Parallel Universe

Lately I saw a lot of excitement around writing asynchronous code, non blocking, lock free, etc… This is good as we are moving towards more parallelized/concurrent softwares and libraries. There are nice performance improvements ahead. But I fear that we are going into having code hard to understand and therefore to debug.

Some people are starting to be so afraid of having a thread being blocked that they will take every available countermeasure to avoid these threads to block. They’ll start writing callbacks. And no matter how cool language is, callbacks make code not easy to read, the computation flow is not as clearly written as it is actually is. Obviously, for scripting or for little projects, quick coding requires quick coding structures like callbacks. But then high concurrency is not needed in the first place. If we start to change the way we code because of performance issues of the underlying stack, then it means that we’re using the wrong stack.

This rant insight was provoked by a presentation and the example shown in this doc: Take few minutes to figure this example out. You’ll see there is some implicit code code at line 9: "forkAndGoto line 16". Easy reading, isn’t it ? And this is a simple example.

As always, there are exceptions. You may be in the hurry, some requests have high latencies and it hurts your business, you need to fix it quickly. In other words you need to hack. So hack and use callbacks. But don’t call this proper and maintainable code.

Let’s imagine the ubiquitous use case where there are HTTP requests to handle. On reception of a request there is a call to the database (ouch, a blocking call !). Depending of the database query result, there is a call a third party API (ouch, ouch, another blocking call !). Last but not least there is another call to the database to render the final result (OMG!! a third blocking call !). How should we code that ? As a callback of a callback of a callback ? I am usually one of the people who try to debug things they don’t know and read a lot of the internal code of libraries to figure out what the hell is happening which is breaking my app. For my sake, let’s avoid that mess. For instance how cool do you think this example is:

When looking for improving some latencies and when the threads are being blocked too many times during the handling of a command, there are Futures for that. In the code handling the command, we just need a launch the stuff which can be done in parallel via Futures and then we’ll have one final thread-block waiting for all of them to finish. Things got parallelized, the control flow is still as clear as it can be, just a last block to get a last reunion of the required data. Now I’m hearing you telling me that the futures may need some callbacks. But these callbacks will be just about doing one thing and basta, there will be hopefully no side effect and nothing will be triggered behind the scene like in the previous example.

If there are such issues that any thread to block becomes a drama, then it’s time to consider changing of paradigm and enter into the real parallel universe: the actor model. Let’s play with Erlang and Akka. Parallelism cannot be easier than in these environments. In this universe, the code wait for input as long as needed. Actual real threads won’t be blocked. We get directly to the point, it shows what is the real deal about parallelism: coordination, async error handling, dispatching and routing asynchronous messages, load balancing, back pressure… And useless design of variable’s scopes in callbacks disappear.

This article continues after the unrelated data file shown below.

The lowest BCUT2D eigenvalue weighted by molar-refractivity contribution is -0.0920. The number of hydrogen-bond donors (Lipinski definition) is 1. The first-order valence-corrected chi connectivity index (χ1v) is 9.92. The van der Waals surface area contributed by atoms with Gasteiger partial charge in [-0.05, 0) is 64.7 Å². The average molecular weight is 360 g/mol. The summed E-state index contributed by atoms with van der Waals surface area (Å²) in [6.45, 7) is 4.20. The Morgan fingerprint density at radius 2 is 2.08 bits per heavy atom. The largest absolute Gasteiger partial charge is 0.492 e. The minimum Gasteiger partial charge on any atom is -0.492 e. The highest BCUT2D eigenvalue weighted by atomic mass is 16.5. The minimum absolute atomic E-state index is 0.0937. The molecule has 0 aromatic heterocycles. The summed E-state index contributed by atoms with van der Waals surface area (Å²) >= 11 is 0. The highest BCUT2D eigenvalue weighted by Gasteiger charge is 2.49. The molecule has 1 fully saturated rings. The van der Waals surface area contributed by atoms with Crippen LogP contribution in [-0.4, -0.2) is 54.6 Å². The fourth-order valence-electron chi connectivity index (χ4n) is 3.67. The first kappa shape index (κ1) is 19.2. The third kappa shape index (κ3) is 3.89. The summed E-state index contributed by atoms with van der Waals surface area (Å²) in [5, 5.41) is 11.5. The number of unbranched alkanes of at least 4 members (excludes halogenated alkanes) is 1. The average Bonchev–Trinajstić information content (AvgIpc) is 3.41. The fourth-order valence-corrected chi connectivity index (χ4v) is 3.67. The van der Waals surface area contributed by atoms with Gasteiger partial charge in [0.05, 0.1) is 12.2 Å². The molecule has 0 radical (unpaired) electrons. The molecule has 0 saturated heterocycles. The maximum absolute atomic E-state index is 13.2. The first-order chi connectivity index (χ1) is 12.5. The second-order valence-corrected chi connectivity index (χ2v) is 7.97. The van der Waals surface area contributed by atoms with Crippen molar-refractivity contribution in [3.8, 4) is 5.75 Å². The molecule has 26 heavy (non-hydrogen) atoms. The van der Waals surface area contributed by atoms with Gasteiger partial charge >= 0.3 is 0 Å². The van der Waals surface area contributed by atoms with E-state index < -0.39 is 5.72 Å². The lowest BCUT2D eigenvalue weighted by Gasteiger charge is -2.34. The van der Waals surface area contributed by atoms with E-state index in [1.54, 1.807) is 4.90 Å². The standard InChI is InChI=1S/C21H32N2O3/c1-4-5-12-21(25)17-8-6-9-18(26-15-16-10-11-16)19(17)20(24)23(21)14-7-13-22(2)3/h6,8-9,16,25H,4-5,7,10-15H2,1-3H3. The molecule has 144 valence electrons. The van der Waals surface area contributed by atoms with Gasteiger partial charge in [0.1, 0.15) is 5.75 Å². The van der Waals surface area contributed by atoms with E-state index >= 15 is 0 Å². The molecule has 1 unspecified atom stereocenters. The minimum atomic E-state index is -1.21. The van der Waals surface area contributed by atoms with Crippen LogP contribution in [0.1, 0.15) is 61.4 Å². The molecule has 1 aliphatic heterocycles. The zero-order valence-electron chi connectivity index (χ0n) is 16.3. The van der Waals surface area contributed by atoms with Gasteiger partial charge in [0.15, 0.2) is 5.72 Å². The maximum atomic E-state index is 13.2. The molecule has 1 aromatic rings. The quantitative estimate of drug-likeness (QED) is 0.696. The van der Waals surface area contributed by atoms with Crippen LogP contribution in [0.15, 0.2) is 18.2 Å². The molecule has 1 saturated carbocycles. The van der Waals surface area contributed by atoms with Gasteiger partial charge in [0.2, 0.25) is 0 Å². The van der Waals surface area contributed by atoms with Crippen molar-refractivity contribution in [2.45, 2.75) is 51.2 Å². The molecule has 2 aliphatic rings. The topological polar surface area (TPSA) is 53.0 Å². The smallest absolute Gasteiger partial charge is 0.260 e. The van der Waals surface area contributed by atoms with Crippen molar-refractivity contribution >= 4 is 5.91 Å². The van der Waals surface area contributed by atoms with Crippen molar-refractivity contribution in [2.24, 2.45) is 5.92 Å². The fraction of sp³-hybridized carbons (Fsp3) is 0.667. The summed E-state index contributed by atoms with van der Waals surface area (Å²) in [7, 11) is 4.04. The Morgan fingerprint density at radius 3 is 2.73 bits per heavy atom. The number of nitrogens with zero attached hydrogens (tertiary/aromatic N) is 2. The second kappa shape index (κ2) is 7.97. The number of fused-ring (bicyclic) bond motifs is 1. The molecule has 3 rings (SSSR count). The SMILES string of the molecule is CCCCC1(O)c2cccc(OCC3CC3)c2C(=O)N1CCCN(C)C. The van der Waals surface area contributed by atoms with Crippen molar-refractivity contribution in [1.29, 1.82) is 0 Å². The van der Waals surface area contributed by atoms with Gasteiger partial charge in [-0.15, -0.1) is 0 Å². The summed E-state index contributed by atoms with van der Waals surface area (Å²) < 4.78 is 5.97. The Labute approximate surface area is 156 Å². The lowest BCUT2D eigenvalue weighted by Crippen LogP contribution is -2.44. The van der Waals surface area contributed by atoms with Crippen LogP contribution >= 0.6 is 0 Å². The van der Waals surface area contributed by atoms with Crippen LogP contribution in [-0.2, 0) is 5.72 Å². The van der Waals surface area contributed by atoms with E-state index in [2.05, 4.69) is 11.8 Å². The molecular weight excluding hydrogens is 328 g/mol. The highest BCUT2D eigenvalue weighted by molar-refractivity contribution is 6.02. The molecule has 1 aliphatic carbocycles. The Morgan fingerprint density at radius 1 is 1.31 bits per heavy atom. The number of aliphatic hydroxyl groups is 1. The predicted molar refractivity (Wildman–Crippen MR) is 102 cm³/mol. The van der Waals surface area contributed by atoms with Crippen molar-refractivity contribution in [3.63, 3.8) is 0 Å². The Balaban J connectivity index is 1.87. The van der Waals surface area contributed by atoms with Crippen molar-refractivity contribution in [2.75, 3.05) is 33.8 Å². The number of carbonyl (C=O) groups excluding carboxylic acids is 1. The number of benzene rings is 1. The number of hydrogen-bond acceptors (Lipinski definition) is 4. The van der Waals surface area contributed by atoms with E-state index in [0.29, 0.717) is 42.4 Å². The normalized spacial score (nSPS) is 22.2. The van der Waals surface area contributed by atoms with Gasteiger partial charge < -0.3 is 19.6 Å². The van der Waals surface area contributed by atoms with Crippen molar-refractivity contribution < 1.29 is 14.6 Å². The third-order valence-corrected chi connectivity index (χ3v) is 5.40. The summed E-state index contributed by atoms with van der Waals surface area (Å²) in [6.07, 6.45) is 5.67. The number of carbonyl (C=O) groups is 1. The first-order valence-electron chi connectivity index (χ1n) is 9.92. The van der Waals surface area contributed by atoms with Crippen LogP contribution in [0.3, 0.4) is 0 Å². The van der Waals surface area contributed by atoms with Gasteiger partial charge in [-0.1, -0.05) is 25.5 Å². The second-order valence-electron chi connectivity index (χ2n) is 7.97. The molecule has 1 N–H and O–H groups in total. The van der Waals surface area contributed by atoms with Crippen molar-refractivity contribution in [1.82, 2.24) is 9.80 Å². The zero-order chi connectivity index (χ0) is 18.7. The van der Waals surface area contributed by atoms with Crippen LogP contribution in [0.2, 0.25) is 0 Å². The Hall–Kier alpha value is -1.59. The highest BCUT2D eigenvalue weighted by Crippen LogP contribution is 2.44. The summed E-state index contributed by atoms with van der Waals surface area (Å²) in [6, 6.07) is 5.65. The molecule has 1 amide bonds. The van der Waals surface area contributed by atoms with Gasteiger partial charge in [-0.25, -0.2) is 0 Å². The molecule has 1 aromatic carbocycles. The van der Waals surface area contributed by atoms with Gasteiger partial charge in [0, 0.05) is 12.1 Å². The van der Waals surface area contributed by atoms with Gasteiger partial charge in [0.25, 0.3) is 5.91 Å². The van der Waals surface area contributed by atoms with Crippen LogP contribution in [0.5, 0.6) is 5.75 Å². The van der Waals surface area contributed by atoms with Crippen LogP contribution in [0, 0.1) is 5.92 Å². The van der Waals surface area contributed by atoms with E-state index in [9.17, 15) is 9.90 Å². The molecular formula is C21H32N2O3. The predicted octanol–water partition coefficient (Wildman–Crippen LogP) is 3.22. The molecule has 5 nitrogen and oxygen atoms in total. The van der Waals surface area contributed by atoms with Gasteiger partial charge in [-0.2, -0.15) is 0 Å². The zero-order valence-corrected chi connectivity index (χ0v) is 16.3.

There is RxJava which seems interesting. The "pipelining" of asynchronous calls is quite naturally described (if you can bear the builder pattern). But then again, when into huge parallelism, when there are so much constraints that any resource cannot be wasted, how would be controlled the number of instances of the code running in parallel ? How will be implemented back pressure ? How are errors handled ? Here come the real mess and these nice few lines of pipelining end up a real pain to read.

Now that I have explained why I am right (because I am always right, at the exception of when I’m wrong), I need to explain that I don’t have a tremendous experience with these "concurrent"/"parallel" technologies. Did I wasted your team reading all this ? Maybe :). I have indeed not years of practice of highly concurrent programming, so this is really an intuition, let’s say it is some French flair!

I have practiced a little bit of Erlang though, to get a taste of that language. And coding in Erlang need a different mind set, parallelism becomes very natural, sometimes (most of the time ?) not even thinking about it. That’s mainly why I start to have migraines looking at Scala’s promises; it’s so easy with the proper language or framework. And I have played a little bit further with Akka. There was some software I needed to get more parallelized to gain performance improvements, by using all the available cpu cores. This is another story which will get its own chapter here.

This subject about cleaner coding is particularly important to me because as wrote earlier, I am an open source addict so I often read other’s code. Hence one of my preferred quotes:

Debugging is twice as hard as writing the code in the first place. Therefore, if you write the code as cleverly as possible, you are, by definition, not smart enough to debug it.

— Brian Kernighan

And I’ll conclude by my preferred acronym: KISS.